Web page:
We Need To Protect *All* Personal Data
One of the most pressing issues is the volume of sensitive information about individuals that companies collect every day. Private companies track who we are, where we are, what we’re interested in, who we talk to, and what we want to buy. On the one hand, people have learned how to mine data like this in order to build incredibly useful products and well-tailored experiences. On the other hand, they’ve also created an incentive for companies to collect and store as much information about individuals as possible, on the off chance that it’ll come in handy one day.
Unfortunately, the commercial incentives to protect that information aren’t nearly as strong. Some data elements, like credit card numbers, are highly regulated — but most personal information is not. Protecting personal information is an explicit focus of my team at Square, and I’m sure it’s a priority for my fellow panelists as well, but the laws are vague enough (and enforcement actions rare enough) that many companies don’t think twice about the potential downsides of the information they collect.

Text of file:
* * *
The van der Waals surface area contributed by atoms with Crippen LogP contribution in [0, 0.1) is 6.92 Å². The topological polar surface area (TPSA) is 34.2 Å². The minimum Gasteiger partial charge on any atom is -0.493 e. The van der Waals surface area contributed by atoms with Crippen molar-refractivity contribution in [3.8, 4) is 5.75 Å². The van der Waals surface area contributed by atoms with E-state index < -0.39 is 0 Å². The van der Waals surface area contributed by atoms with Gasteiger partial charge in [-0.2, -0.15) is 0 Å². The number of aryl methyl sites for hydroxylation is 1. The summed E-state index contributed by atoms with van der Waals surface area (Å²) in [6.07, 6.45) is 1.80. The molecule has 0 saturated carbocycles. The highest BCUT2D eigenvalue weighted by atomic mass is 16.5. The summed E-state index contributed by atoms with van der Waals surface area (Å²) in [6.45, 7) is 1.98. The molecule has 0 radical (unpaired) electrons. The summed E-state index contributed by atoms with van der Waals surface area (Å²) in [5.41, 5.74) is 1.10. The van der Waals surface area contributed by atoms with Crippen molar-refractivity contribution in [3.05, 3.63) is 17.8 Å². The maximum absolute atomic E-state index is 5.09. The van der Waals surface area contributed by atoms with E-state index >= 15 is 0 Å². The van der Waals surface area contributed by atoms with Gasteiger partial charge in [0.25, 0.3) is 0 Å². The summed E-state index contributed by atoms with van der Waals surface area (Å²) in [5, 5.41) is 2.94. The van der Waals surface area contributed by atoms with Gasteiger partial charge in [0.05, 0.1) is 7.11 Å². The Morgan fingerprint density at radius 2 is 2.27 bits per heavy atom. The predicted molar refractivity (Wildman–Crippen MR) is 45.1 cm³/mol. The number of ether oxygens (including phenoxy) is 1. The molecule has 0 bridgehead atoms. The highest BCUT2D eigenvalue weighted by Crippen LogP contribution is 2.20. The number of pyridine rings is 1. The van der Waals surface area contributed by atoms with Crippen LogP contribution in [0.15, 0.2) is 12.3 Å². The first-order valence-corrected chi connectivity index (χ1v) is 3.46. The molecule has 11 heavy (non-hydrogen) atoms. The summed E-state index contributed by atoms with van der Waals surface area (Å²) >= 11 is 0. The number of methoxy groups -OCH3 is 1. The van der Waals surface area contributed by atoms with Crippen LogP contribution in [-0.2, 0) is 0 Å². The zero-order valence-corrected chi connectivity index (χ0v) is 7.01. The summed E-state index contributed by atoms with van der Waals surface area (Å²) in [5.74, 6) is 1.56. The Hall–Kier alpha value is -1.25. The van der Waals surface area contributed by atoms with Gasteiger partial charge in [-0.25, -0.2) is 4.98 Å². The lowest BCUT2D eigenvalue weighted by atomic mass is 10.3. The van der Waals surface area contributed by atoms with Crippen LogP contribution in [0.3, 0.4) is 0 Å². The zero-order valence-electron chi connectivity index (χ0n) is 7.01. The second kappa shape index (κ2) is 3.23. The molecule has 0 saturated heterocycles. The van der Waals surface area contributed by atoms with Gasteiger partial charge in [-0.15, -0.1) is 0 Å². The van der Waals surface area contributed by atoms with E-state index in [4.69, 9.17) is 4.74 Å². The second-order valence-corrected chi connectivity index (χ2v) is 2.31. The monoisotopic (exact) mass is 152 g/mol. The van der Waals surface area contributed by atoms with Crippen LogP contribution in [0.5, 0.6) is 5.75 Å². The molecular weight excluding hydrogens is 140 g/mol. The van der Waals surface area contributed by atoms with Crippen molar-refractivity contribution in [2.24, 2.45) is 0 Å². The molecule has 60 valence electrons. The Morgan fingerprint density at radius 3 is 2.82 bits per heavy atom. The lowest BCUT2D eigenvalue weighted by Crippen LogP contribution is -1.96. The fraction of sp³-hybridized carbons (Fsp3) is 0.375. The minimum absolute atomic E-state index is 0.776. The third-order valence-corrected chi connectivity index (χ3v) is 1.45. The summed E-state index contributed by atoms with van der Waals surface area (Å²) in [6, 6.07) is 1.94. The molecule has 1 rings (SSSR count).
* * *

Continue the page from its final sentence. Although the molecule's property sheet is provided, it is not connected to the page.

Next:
This is a worrisome enough trend in a purely online context, but the rise of connected devices means that we’re all carrying tons of sensors around with us all the time. The data those devices collect is much more intimate — and while I think some startups are starting to tap the commercial potential of it, criminals are just starting to find ways to abuse it.
Directly monetizable personal data, like credit card numbers and identity information, has been for sale on underground markets for a long time now. We’re starting to see other forms of stolen information traded now as well, including databases from non-financial institutions. Pair that with a trend toward end-user extortion and ransomware, and it’s unfortunately easy to imagine a future in which criminals know as much about us as companies do and data breaches routinely lead to blackmail. Until we get ahead of things and align companies’ incentives with those of their customers, this is likely to remain one of the most pressing issues of the next decade.
The Future of Security Roundtable is a Google-sponsored initiative that brings together thought leaders to discuss how we can best protect ourselves from the data breaches and security risks of tomorrow. Panelists are not affiliated with Google, and their opinions are their own. Read the post that kicked off the roundtable here and feel free to join in the conversation.